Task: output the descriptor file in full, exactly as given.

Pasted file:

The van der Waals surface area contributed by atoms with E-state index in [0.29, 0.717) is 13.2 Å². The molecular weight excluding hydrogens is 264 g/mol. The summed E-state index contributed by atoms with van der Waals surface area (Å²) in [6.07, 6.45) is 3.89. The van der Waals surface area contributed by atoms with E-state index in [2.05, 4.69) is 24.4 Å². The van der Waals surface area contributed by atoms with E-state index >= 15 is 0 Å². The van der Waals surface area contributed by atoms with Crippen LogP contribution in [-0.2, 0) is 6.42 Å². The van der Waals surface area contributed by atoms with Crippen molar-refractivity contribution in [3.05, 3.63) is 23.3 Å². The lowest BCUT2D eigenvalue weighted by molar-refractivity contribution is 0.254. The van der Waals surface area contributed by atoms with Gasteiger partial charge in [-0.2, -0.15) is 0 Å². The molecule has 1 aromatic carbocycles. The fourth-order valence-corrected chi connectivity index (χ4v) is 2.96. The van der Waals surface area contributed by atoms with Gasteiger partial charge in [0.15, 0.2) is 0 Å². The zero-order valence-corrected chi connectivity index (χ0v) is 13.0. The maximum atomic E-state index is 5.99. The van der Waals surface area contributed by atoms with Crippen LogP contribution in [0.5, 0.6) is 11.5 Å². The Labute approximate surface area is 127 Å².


The van der Waals surface area contributed by atoms with E-state index in [0.29, 0.717) is 13.2 Å². The molecular weight excluding hydrogens is 264 g/mol. The summed E-state index contributed by atoms with van der Waals surface area (Å²) in [6.07, 6.45) is 3.89. The van der Waals surface area contributed by atoms with E-state index in [2.05, 4.69) is 24.4 Å². The van der Waals surface area contributed by atoms with E-state index >= 15 is 0 Å². The van der Waals surface area contributed by atoms with Crippen LogP contribution in [-0.2, 0) is 6.42 Å². The van der Waals surface area contributed by atoms with Crippen molar-refractivity contribution in [3.05, 3.63) is 23.3 Å². The lowest BCUT2D eigenvalue weighted by molar-refractivity contribution is 0.254. The van der Waals surface area contributed by atoms with Gasteiger partial charge in [-0.2, -0.15) is 0 Å². The molecule has 1 aromatic carbocycles. The fourth-order valence-corrected chi connectivity index (χ4v) is 2.96. The van der Waals surface area contributed by atoms with Gasteiger partial charge in [0.15, 0.2) is 0 Å². The zero-order valence-corrected chi connectivity index (χ0v) is 13.0. The maximum atomic E-state index is 5.99. The van der Waals surface area contributed by atoms with Crippen LogP contribution in [0.5, 0.6) is 11.5 Å². The Labute approximate surface area is 127 Å².